The all-new Hyundai Sonata is one sharp-looking car and the automaker is also offering a sporty N Line trim for folks who want a little more pizzaz in their mid-size sedan. However, don’t fall for any Hyundai dealer that tries to say this is some rare car as an excuse to offer a crappy deal.
Recently, I was working with a client in the Las Vegas metro, which is not the easiest place to shop for cars, and he was set on getting a new Sonata N Line. He tried out the Accord, Mazda6, and Camry and decided the sporty Sonata was the best combination of fun, comfort, and style. His concern was that since it was an all-new model that dealers were not going to be motivated to discount.
We were not surprised to find a fairly limited inventory considering the N Line just landed on dealer lots, but what was a bit shocking is that a few stores wanted over MSRP on a mid-size sedan. Now had the dealers said something along the lines of “We don’t have many of these and they are moving fast, so we aren’t motivated to discount them.” That would have been understandable, instead, we spoke with several dealers who claimed that Hyundai isn’t going to make that many N Lines Sonatas and since it was a “limited production” it, therefore, commands a markup.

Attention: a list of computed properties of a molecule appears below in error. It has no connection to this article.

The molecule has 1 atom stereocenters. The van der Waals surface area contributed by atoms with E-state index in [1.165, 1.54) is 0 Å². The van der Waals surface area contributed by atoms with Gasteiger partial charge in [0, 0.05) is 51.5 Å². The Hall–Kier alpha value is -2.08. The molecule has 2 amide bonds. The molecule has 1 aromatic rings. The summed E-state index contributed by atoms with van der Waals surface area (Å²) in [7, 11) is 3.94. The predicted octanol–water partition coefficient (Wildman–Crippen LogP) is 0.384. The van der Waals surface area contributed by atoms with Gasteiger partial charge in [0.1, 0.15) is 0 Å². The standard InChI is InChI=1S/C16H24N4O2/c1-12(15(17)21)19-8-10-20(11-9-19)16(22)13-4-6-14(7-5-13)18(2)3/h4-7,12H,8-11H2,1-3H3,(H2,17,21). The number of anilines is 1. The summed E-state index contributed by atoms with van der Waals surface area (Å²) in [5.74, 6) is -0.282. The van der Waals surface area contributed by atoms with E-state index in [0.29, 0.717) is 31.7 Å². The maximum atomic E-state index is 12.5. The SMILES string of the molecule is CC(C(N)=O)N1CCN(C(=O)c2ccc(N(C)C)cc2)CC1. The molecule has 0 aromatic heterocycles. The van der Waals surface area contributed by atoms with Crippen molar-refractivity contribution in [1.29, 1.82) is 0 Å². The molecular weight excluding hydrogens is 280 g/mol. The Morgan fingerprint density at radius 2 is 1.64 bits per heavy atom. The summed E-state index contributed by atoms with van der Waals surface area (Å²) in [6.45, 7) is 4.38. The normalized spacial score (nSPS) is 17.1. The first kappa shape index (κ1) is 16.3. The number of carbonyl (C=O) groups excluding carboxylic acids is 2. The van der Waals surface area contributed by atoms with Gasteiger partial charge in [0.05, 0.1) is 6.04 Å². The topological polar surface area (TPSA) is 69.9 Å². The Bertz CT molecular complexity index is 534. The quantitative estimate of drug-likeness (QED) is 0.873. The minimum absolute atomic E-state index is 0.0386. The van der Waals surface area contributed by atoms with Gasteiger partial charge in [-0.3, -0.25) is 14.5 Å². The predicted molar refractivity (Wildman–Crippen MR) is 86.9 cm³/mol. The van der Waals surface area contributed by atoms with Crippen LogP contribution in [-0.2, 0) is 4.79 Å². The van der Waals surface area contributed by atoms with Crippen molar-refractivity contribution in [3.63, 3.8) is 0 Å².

One store even went so far as to put that in writing, but at least they were willing to sell it without the markup.
Of course, the Sonata N Line is not a “special edition” but rather just another trim within the Sonata lineup like SE, SEL, and Limited. A representative from Hyundai Corporate confirms this -
Our Sonata N Line national planning mix is roughly 10%, which we do not consider limited production nationally.
My team did find a dealer in Henderson, NV, that was willing to go under MSRP before rebates, likely because they understood that this is just a “regular car” and treating it like some collector’s item is going to result in a Sonata sitting on their lot collecting dust. But this “limited production” excuse is just another in a long line of lies that dealers use to convince buyers to pay more than they should.